Back to work for farm workers in De Doorns

Farm worker strikes for a higher minimum wage in the Western Cape might be over, but farmers say the effect will linger for some time to come. Denene Erasmus reports.

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The full effect of recent labour unrest in the agricultural sector in the Western Cape will only become clear at the end of the current harvest season, when farmers can take stock of product losses. Table grape farmers in De Doorns, the town where violent protest action first erupted in November last year, bore the brunt of the strikes with about 30ha of vineyards burnt down, roads damaged and farm infrastructure destroyed.

According to Michael Laubser, chairperson of the Hex Valley Table Grape Association representing table grape farmers in De Doorns, most farmers had resumed harvesting and packing grapes at 100% capacity. He said the greatest loss had probably been a breakdown of trust between farmers and farm workers.

“Because of the strikes, we packed about 40% slower than usual during the first few weeks of the harvest season. Luckily this has been a late season, so until now there have been no large-scale product losses. “Weather conditions during the remainder of the season will determine whether farmers will suffer further damage. In some cases, grapes have been harvested and packed at a riper stage than usual which could affect their quality and shelf life,” he said.

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Laubser said there was no way to gauge the full impact of the strikes at this time, but that table grape exporters were worried about the uncertainty which labour unrest created among international buyers.

“Our buyers, in the UK and elsewhere, know that our house is in order in terms of the ethical treatment of farm workers because farmers are compliant with a host of ethical audits, including the ethical treatment of farm workers, required by the supermarkets, before they qualify to export their products. This is not really the point of concern; what worries them is the security of supply,” he said.

According to Laubser, table grape exporters could not afford for buyers to get nervous about SA’s security of supply as this would open the door for competitors to take market share. “No contracts have been cancelled, so at the moment exports have not been affected, but our buyers are asking questions and it is clear they have concerns about whether or not South African farmers will continue to be able to honour supply agreements,” he said.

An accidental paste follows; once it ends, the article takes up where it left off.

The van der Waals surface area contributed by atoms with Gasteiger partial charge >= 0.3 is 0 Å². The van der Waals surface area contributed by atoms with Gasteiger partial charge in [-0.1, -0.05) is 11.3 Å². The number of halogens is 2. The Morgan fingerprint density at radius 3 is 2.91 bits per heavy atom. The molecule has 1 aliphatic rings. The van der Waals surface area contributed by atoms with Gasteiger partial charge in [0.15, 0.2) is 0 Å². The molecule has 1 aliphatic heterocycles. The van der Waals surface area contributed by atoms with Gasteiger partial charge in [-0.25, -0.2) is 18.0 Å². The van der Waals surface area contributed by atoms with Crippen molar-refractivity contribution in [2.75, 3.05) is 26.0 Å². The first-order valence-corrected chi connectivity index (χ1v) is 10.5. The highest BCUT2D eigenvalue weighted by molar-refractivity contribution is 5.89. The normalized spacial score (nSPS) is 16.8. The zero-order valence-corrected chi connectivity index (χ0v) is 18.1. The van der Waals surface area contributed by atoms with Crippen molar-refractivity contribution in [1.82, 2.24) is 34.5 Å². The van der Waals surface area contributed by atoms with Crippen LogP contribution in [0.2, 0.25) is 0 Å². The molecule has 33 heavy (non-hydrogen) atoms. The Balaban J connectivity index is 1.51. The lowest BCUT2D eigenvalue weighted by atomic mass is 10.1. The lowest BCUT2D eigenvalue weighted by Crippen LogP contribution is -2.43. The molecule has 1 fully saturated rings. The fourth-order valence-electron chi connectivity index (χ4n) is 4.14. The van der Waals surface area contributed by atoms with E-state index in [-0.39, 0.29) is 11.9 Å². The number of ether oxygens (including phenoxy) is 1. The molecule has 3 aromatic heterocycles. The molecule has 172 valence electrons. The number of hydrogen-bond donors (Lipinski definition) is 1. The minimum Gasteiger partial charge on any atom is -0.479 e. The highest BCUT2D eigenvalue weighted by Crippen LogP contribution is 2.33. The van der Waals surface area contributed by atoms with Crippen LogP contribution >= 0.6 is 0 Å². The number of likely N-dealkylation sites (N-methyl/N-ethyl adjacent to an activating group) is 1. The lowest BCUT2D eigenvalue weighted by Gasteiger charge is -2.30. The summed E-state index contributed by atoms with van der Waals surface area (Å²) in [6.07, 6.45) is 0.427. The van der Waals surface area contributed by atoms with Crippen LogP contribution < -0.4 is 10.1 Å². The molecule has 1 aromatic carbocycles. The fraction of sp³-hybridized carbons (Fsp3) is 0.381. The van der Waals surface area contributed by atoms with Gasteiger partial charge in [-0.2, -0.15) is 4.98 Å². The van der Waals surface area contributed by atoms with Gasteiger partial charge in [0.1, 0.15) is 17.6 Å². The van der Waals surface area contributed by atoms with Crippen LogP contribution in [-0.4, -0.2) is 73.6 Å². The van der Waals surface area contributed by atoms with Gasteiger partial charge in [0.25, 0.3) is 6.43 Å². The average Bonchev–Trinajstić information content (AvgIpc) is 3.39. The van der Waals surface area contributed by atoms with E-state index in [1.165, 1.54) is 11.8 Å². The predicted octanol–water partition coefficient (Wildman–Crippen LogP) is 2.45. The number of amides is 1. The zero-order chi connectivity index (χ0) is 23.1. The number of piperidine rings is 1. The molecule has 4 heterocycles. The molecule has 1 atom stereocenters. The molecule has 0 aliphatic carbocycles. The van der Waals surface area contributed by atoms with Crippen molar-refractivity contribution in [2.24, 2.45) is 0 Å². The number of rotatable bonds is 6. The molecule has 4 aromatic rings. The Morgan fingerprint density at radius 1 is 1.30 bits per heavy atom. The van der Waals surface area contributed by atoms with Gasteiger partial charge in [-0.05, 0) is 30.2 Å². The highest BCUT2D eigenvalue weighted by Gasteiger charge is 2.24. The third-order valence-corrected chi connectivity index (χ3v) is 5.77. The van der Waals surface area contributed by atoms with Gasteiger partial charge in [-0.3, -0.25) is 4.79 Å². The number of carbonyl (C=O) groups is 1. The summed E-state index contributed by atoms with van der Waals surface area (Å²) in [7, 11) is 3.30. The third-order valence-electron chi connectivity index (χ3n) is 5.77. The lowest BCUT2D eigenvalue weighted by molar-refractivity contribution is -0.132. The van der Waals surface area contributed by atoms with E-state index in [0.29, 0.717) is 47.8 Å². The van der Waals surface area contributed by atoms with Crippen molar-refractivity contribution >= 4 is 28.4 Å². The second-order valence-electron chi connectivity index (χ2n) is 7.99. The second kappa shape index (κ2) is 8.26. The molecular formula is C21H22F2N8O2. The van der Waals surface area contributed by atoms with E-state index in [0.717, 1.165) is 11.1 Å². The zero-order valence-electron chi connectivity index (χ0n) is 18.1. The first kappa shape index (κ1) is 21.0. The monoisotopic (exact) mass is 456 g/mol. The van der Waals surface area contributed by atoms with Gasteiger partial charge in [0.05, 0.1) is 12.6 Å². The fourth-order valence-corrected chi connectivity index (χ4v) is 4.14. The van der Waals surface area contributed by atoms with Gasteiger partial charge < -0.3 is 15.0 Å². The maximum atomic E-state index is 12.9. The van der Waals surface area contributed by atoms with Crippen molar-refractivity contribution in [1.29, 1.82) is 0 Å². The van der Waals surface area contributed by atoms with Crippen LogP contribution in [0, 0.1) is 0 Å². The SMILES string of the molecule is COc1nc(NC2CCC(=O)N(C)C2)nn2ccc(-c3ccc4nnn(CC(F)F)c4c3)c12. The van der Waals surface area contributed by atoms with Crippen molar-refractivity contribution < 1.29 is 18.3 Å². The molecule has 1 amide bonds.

Bad Press
The industry was also tense about the effect that international media reports, especially in the UK, portraying SA’s fruit and wine industries in a negative light, would have on consumers in those countries. The wine industry was upset about a recent article that appeared in UK newspaper, The Guardian under the headline: “Don’t buy South African wines: striking workers’ plea to foreign consumers”.

The article repeated a call by Nosey Pieterse, secretary general of the black agricultural sector union, Bawusa, for foreign buyers to pledge not to import South African products unless their call for a pay rise from R69 to R150 a day was met. It also ran a poll asking “Will you boycott South African wine?” in which 59% of people said they would.

Responding to the poll and the article, Wines of South Africa (Wosa) chief executive Su Birch wrote an open letter to the publication stating that the coverage unfairly targeted the wine sector and had “the potential to do unimaginable damage to an industry that is working hard, through its support of the Wine and Agricultural Industry Ethical Association (Wieta) and Fairtrade, to ensure the ethical treatment of workers”.

In the letter Birch said the call to boycott South African wines was “inappropriate and saddening”. “The wine industry contributes an estimated R27 billion to the South African economy and directly employs about 275 000 people. These people will be negatively affected if sales fall – a very likely outcome if consumers boycott our wines when wine farms are already battling tough market conditions,” she said.

Birch asked consumers to support the industry and farm workers by buying South African wines, ensuring efforts by Wieta, Fairtrade, Fair for Life and all their producers could continue.